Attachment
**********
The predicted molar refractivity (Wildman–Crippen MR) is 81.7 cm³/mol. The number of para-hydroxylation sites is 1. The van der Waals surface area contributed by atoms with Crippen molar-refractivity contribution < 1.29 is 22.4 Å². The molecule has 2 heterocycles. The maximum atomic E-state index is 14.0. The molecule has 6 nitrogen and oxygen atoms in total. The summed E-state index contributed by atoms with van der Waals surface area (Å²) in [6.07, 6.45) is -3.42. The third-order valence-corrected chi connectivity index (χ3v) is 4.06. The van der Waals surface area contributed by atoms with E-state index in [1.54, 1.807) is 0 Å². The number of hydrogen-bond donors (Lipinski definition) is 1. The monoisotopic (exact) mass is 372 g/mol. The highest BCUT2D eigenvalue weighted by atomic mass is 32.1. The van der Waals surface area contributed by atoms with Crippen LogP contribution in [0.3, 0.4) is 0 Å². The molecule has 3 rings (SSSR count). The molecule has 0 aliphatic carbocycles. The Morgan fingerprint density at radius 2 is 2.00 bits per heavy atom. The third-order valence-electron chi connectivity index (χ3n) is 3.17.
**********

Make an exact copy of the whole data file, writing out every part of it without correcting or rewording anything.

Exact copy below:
The predicted molar refractivity (Wildman–Crippen MR) is 81.7 cm³/mol. The number of para-hydroxylation sites is 1. The van der Waals surface area contributed by atoms with Crippen molar-refractivity contribution < 1.29 is 22.4 Å². The molecule has 2 heterocycles. The maximum atomic E-state index is 14.0. The molecule has 6 nitrogen and oxygen atoms in total. The summed E-state index contributed by atoms with van der Waals surface area (Å²) in [6.07, 6.45) is -3.42. The third-order valence-corrected chi connectivity index (χ3v) is 4.06. The van der Waals surface area contributed by atoms with E-state index in [1.54, 1.807) is 0 Å². The number of hydrogen-bond donors (Lipinski definition) is 1. The monoisotopic (exact) mass is 372 g/mol. The highest BCUT2D eigenvalue weighted by atomic mass is 32.1. The van der Waals surface area contributed by atoms with Crippen LogP contribution in [0.3, 0.4) is 0 Å². The molecule has 3 rings (SSSR count). The molecule has 0 aliphatic carbocycles. The Morgan fingerprint density at radius 2 is 2.00 bits per heavy atom. The third-order valence-electron chi connectivity index (χ3n) is 3.17.